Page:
Friday, December 18, 2020

Annie and Margaret Dance Their Way into Our Hearts

That's Ann Reinking with bowler hat & legs

 The sudden death of dancer/actress Ann Reinking at age 73 has sent shockwaves through the theatre community. Reinking had her share of film and TV roles, but it was on the Broadway stage that she really made her mark. Reinking will always be associated with Bob Fosse, who directed her in shows like Chicago and made her his longtime leading lady in his private life. After his fatal heart attack in 1987, she became the keeper of his flame, re-choreographing (and starring in) Chicago in the Fosse style and heading a revue launched in his honor. On film, she added terpsichorean grace to the role of Grace Farrell in Annie, and essentially played a version of herself in Fosse’s largely autobiographical All That Jazz.

 But in 2019, when it came time to make a miniseries about the dynamics between Fosse and wife Gwen Verdon, Reinking was of course too old to play the girlfriend role. That’s when a young woman named Margaret Qualley entered the picture. Qualley, now 26, is the daughter of the actress Andie MacDowell, who delighted audiences in frothy movies like Green Card, Groundhog Day, and Four Weddings and a Funeral. Qualley herself has had a few showy film roles, notably as the hippie chick who lures Brad Pitt into Manson territory in Tarantino’s 2019 re-writing of history, Once Upon a Time . . . in Hollywood.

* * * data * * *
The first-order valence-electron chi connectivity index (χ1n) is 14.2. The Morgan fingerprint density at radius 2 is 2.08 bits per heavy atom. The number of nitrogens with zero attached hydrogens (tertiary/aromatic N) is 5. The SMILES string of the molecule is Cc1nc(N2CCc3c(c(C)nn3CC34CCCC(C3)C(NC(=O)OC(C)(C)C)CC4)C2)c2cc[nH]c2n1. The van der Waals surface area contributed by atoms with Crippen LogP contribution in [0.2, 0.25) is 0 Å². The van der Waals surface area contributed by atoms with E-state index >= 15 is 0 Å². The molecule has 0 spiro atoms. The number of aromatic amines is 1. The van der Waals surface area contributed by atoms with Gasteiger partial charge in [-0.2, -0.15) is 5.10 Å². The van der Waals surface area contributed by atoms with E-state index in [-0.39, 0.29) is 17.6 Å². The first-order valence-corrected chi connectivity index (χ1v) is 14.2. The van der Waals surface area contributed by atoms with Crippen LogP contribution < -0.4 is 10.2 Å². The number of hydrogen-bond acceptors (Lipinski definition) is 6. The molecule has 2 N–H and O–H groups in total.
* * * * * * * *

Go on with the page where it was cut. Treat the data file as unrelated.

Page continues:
But Qualley started out as a dancer. She’s tall, shapely, and long-limbed, which made her an apt choice to portray the young Reinking in the era when she became Fosse’s #1 (but hardly one and only) love. It’s a role that earned her an Emmy nomination, to go with her Screen Actors Guild nomination as part of the ensemble cast of the Tarantino film.

 Qualley’s not short on upcoming projects, including another autobiographical role in My Salinger Year, about a young woman who (while answering J.D. Salinger’s fan mail) aspires to become a writer herself. (Sigourney Weaver plays her literary-agent boss). As of now she’s (somehow, in the age of Covid) filming a miniseries, while she has three more films in pre-production.

 Yet what really makes me love her is, of all things, a commercial. But not just any commercial. It was written and shot in 2016 by the ever-inventive Spike Jonze, for a perfume called Kenzo World. How do you tout a perfume without giving anyone a whiff of its fragrance? Well, Jonze and Qualley have found a way that’s original and very funny. Once seen, it’s not something you’ll soon forget.

 By the way, Qualley’s Kenzo World commercial was filmed in and around the Dorothy Chandler Pavilion, the grandest, most glittery hall in the original Los Angeles County Music Center, used for opera, ballet, and other major events. As an L.A. landmark that was completed in 1964, it has a long connection with movies: it’s been used for many an Oscar ceremony and the massive chandeliers in its lobby were created for The Great Waltz, a long-ago film about the life of Johann Strauss. The Dorothy Chandler (named after its lead fundraiser, the wife of the longtime publisher of the Los Angeles Times) somehow survived the making of the Kenzo World ad, and it’s still standing tall. At least I think it is – it was in fine shape last February, the last time in the pre-Covid era that I was lucky enough to leave my home for a trip to the  theatre.

 Anyway, here’s Qualley at her wacky best:


No comments:

Post a Comment